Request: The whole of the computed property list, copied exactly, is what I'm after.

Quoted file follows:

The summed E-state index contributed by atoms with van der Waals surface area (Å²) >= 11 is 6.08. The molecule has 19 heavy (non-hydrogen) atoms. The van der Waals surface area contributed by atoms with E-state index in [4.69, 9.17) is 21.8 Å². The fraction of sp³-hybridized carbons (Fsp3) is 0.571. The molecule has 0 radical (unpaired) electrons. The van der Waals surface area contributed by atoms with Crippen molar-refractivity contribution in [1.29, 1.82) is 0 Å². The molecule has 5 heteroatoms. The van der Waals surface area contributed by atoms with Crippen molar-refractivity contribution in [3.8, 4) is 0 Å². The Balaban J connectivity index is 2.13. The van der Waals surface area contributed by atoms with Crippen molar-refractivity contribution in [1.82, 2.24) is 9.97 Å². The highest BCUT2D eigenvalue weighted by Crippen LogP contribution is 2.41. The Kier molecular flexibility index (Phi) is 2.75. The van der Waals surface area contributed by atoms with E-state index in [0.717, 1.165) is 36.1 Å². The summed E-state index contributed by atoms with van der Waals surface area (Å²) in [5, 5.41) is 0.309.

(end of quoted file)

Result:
The summed E-state index contributed by atoms with van der Waals surface area (Å²) >= 11 is 6.08. The molecule has 19 heavy (non-hydrogen) atoms. The van der Waals surface area contributed by atoms with E-state index in [4.69, 9.17) is 21.8 Å². The fraction of sp³-hybridized carbons (Fsp3) is 0.571. The molecule has 0 radical (unpaired) electrons. The van der Waals surface area contributed by atoms with Crippen molar-refractivity contribution in [1.29, 1.82) is 0 Å². The molecule has 5 heteroatoms. The van der Waals surface area contributed by atoms with Crippen molar-refractivity contribution in [3.8, 4) is 0 Å². The Balaban J connectivity index is 2.13. The van der Waals surface area contributed by atoms with Crippen molar-refractivity contribution in [1.82, 2.24) is 9.97 Å². The highest BCUT2D eigenvalue weighted by Crippen LogP contribution is 2.41. The Kier molecular flexibility index (Phi) is 2.75. The van der Waals surface area contributed by atoms with E-state index in [0.717, 1.165) is 36.1 Å². The summed E-state index contributed by atoms with van der Waals surface area (Å²) in [5, 5.41) is 0.309.